In May of 1966, The Velvet Underground – Lou Reed, John Cale, Maureen Tucker, Sterling Morrison, and Andy Warhol – entered TTG Studios in Hollywood and emerged with this:
I try – I really do try – not to be pedantic, dictatorial and pushy when it comes to music, but sometimes I can’t help it. This is one of those times.
It’s for your own good.
Did you not watch the clip above? Do you not care how I feel about you? Do you really want to go to your grave not having listened to a song so strange and rare that it will transport you to another universe? Do you want to deprive yourself of five minutes and fourteen seconds which will improve your life?
Go back and listen. I’ll wait.
There. Did you do it? Good. You’ll thank me one day.
Remember: I said a “better” world – not necessarily a more cheerful one – for that, you’ve got “Walking On Sunshine” and “Don’t Worry, Be Happy.”
What happened on that day in May 47 years ago?
How did John Cale’s monotone viola collide with Lou Reed’s “ostrich guitar” (all strings tuned to the same note) with Morrison’s guitar and Tucker’s drums – with Warhol as producer/ringmaster – to create a song like that?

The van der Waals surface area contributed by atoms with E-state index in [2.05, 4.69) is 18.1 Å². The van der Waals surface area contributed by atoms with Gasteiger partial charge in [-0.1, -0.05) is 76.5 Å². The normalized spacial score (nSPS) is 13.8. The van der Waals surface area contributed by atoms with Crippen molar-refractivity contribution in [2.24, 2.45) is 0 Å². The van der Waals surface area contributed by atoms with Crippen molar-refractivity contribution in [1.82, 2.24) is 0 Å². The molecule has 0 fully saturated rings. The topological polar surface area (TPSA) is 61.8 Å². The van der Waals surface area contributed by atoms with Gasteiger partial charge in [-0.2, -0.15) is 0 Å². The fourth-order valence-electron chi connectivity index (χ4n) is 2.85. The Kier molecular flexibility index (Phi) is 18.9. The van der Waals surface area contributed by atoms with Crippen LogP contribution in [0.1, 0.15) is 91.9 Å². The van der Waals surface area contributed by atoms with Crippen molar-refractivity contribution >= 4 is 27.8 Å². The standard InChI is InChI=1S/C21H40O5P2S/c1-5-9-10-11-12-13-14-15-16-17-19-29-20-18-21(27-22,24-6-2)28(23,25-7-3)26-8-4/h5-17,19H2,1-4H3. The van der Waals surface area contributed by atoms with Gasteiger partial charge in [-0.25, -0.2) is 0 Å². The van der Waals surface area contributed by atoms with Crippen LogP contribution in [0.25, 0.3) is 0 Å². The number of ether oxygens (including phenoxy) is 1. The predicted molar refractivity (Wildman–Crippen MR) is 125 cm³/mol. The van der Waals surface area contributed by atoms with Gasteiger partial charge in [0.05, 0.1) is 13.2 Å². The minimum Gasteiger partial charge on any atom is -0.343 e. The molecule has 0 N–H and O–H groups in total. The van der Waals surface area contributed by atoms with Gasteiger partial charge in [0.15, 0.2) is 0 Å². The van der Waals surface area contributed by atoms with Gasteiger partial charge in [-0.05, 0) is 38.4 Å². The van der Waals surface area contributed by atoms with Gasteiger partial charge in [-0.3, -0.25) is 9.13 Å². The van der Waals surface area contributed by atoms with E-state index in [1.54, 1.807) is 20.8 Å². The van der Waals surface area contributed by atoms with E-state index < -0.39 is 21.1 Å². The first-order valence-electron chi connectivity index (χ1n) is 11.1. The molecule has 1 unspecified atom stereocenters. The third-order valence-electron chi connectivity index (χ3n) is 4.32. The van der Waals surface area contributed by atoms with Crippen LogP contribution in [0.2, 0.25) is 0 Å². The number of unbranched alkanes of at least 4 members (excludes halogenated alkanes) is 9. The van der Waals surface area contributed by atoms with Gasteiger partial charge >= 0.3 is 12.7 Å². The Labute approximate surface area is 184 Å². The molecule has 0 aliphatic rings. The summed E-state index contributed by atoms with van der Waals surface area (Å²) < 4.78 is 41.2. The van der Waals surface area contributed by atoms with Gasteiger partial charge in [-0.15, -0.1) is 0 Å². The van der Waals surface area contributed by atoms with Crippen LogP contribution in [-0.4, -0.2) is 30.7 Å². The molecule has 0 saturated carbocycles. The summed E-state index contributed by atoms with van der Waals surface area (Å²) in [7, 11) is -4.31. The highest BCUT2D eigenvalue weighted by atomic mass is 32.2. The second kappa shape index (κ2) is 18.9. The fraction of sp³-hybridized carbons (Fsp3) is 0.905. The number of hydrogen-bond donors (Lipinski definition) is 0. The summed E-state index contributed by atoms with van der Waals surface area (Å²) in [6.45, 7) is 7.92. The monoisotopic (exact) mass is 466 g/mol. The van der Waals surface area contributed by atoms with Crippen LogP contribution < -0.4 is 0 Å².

“Venus In Furs” has been covered 20 plus times by everyone from Beck to The Smashing Pumpkins to Hugh Cornwall (The Stranglers) to The Creatures (Siouxsie Sioux), and while they are all lovely tributes, they can’t hope to recreate the glorious collision of the original.
If Warhol had never painted a single soup can…
…if Lou Reed hadn’t penned the line, “Vicious, you hit me with a flower,”…
…this song alone would still assure them a place in the pantheon of things that elevate us above the beasts of the field.